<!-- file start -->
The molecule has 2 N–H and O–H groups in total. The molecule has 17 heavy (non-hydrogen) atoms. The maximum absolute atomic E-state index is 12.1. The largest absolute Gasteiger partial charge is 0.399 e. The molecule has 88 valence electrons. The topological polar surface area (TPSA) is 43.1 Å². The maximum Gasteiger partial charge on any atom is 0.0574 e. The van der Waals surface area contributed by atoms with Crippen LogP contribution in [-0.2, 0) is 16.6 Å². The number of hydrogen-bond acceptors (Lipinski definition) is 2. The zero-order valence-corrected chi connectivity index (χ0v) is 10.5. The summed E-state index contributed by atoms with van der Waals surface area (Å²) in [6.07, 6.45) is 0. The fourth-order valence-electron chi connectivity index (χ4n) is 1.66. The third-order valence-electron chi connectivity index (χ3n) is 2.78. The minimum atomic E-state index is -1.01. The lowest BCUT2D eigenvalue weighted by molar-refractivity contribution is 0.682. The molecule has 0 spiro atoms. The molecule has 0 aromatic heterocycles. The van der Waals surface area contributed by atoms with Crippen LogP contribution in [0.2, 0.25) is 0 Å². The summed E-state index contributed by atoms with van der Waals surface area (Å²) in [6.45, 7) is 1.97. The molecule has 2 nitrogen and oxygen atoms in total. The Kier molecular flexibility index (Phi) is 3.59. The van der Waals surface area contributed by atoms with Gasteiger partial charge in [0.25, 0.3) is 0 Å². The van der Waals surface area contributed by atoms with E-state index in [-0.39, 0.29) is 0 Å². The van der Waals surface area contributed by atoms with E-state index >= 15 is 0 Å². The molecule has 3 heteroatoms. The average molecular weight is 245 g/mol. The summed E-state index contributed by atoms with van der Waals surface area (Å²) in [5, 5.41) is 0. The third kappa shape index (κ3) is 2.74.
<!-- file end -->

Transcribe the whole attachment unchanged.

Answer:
The molecule has 2 N–H and O–H groups in total. The molecule has 17 heavy (non-hydrogen) atoms. The maximum absolute atomic E-state index is 12.1. The largest absolute Gasteiger partial charge is 0.399 e. The molecule has 88 valence electrons. The topological polar surface area (TPSA) is 43.1 Å². The maximum Gasteiger partial charge on any atom is 0.0574 e. The van der Waals surface area contributed by atoms with Crippen LogP contribution in [-0.2, 0) is 16.6 Å². The number of hydrogen-bond acceptors (Lipinski definition) is 2. The zero-order valence-corrected chi connectivity index (χ0v) is 10.5. The summed E-state index contributed by atoms with van der Waals surface area (Å²) in [6.07, 6.45) is 0. The fourth-order valence-electron chi connectivity index (χ4n) is 1.66. The third-order valence-electron chi connectivity index (χ3n) is 2.78. The minimum atomic E-state index is -1.01. The lowest BCUT2D eigenvalue weighted by molar-refractivity contribution is 0.682. The molecule has 0 spiro atoms. The molecule has 0 aromatic heterocycles. The van der Waals surface area contributed by atoms with Crippen LogP contribution in [0.2, 0.25) is 0 Å². The summed E-state index contributed by atoms with van der Waals surface area (Å²) in [6.45, 7) is 1.97. The molecule has 2 nitrogen and oxygen atoms in total. The Kier molecular flexibility index (Phi) is 3.59. The van der Waals surface area contributed by atoms with Gasteiger partial charge in [0.25, 0.3) is 0 Å². The van der Waals surface area contributed by atoms with E-state index in [-0.39, 0.29) is 0 Å². The van der Waals surface area contributed by atoms with E-state index >= 15 is 0 Å². The molecule has 3 heteroatoms. The average molecular weight is 245 g/mol. The summed E-state index contributed by atoms with van der Waals surface area (Å²) in [5, 5.41) is 0. The third kappa shape index (κ3) is 2.74.